Use of dietary supplements for weight loss in the United States: results of a national survey

Obesity (Silver Spring). 2008 Apr;16(4):790-6. doi: 10.1038/oby.2007.136. Epub 2008 Jan 24.


We examined dietary supplement use for weight loss and perceptions about safety, efficacy, and regulatory oversight of these products. A random digit-dialed telephone survey was conducted in 2005-2006, with a representative sample of 3,500 US adults. The survey assessed the beliefs and practices related to weight control. Outcome measures included the prevalence of dietary supplement use for weight reduction, demographic profile of supplement users, and knowledge about safety, efficacy, and regulation of dietary supplements. Of the adults who made a serious weight-loss attempt (n = 1,444), 33.9% reported ever using a dietary supplement for weight loss. Supplement use was more common among women (44.9%) vs. men (19.8%); those aged 25-34; African Americans (48.7%) or Hispanics (41.6%) vs. whites (31.2%); less educated (38.4% high school degree or less vs. 31.1% some college or more); lower income households (41.8% made <$40K vs. 30.3% made > or =$40K); obese (40.7%) vs. overweight (29.1%); those who made more lifetime weight-loss attempts (42.0% made > or =3 vs. 22.1% made <3); and those who used more weight-loss methods (48.2% used > or =4 vs. 25.2% used <4). Many users and non-users of dietary supplements had misperceptions about these products-many believed they are evaluated for safety and efficacy by the Food and Drug Administration (FDA) before marketing, and that dietary supplements are safer than over-the-counter (OTC) or prescription medications. Use of dietary supplements for weight loss is common. More information about dietary supplements is necessary to correct misperceptions and encourage the use of safe and effective weight-loss methods.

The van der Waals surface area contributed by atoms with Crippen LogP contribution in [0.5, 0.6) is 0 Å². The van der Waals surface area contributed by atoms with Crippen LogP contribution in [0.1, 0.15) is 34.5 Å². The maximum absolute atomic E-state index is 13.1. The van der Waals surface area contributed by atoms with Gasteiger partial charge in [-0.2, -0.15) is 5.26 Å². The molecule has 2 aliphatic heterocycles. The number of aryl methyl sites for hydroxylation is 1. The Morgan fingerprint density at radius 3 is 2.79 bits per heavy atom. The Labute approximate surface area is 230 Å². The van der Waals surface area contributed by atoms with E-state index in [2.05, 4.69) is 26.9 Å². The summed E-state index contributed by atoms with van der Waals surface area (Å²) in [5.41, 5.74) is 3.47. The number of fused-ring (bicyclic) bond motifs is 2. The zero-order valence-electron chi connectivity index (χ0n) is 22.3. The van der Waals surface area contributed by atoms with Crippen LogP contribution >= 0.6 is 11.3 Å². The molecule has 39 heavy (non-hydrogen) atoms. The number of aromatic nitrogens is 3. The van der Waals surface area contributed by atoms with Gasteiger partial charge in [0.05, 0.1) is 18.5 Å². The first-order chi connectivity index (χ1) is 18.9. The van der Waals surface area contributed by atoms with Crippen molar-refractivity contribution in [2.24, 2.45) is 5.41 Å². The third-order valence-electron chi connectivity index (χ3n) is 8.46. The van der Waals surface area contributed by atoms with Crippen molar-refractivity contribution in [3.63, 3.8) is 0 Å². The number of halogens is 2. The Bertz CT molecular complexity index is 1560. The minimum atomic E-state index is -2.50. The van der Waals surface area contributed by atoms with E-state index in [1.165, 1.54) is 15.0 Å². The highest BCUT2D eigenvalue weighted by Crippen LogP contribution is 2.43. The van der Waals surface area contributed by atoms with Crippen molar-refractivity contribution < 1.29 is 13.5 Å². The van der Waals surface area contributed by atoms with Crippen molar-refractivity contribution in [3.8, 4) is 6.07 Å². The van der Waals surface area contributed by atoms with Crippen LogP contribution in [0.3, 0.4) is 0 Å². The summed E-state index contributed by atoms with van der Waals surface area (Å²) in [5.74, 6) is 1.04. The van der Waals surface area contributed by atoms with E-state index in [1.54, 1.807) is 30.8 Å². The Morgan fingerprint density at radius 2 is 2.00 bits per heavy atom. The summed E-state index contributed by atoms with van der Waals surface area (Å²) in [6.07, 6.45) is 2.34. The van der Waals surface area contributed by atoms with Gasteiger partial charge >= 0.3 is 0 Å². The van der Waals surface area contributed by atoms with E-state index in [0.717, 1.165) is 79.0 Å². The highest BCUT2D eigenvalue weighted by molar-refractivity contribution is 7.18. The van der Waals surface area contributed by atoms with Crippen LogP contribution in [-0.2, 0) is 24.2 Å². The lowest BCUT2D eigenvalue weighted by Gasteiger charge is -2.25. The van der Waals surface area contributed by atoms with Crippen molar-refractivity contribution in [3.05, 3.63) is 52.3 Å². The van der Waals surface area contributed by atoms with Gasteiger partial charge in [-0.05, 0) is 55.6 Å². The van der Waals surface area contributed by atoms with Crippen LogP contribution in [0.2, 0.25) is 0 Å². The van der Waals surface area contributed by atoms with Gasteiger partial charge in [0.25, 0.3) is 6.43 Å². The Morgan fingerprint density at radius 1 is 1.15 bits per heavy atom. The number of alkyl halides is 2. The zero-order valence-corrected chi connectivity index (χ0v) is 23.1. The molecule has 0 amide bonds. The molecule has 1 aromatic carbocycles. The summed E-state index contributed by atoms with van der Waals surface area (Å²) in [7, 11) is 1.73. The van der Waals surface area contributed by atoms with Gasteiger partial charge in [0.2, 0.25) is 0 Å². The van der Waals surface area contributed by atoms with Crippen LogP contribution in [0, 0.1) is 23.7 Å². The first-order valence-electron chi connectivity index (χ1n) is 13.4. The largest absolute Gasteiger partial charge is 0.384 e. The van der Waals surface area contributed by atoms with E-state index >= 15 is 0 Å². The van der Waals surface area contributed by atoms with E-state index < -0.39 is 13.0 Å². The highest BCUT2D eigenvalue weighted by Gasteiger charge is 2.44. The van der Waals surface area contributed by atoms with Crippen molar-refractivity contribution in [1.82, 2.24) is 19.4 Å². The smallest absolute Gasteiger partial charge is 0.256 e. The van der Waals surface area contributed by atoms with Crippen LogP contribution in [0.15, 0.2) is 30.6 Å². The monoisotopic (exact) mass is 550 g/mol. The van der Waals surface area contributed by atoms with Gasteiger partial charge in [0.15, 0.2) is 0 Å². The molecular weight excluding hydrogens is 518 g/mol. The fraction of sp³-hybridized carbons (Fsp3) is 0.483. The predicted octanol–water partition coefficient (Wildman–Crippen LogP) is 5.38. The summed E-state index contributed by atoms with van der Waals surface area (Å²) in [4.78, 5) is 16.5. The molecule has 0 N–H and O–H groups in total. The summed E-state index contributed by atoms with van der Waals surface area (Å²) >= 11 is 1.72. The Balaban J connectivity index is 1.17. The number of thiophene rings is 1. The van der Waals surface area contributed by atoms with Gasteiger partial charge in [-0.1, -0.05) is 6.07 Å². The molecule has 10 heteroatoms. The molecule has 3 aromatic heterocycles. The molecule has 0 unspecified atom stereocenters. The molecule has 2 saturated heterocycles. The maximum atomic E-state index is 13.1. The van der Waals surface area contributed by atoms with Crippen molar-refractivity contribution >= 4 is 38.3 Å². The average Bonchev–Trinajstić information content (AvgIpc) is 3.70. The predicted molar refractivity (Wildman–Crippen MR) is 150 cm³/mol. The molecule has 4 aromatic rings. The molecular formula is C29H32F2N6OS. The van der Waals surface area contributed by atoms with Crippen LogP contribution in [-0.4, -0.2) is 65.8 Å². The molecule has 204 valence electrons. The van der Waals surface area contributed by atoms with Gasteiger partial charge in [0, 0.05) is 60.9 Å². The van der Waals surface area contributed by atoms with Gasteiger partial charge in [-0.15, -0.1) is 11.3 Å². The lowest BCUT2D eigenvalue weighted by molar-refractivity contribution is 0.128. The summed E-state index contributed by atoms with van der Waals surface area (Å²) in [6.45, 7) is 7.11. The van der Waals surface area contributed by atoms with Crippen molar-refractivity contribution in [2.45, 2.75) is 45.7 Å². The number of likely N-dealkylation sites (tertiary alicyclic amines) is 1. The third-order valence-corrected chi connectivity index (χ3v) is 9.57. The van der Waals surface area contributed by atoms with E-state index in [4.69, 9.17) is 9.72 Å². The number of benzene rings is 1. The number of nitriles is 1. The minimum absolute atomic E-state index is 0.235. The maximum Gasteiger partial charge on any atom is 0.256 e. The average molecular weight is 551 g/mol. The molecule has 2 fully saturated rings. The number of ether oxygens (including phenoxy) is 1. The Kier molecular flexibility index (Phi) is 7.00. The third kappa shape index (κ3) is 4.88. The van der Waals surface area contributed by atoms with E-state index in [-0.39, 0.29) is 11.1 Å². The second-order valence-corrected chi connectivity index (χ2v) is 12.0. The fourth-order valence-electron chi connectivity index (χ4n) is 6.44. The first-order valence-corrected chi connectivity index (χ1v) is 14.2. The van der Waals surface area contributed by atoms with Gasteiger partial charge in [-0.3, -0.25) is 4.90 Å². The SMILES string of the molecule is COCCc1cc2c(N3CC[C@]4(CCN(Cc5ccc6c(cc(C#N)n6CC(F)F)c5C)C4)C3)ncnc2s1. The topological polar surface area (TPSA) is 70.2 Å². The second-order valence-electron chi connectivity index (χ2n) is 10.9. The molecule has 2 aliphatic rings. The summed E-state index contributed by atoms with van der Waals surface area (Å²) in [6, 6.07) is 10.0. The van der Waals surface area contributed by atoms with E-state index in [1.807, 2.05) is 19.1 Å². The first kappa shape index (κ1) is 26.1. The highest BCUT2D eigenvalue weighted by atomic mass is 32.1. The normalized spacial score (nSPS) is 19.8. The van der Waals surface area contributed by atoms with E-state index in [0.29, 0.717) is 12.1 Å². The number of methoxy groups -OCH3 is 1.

Publication types

  • Research Support, Non-U.S. Gov't

MeSH terms

  • Adolescent
  • Adult
  • Anti-Obesity Agents / administration & dosage*
  • Dietary Supplements / adverse effects
  • Dietary Supplements / standards
  • Dietary Supplements / statistics & numerical data*
  • Drug and Narcotic Control
  • Female
  • Health Behavior
  • Health Knowledge, Attitudes, Practice*
  • Humans
  • Interviews as Topic
  • Male
  • Middle Aged
  • Nutrition Surveys
  • Obesity / drug therapy*
  • Obesity / psychology
  • United States
  • Weight Loss / drug effects*


  • Anti-Obesity Agents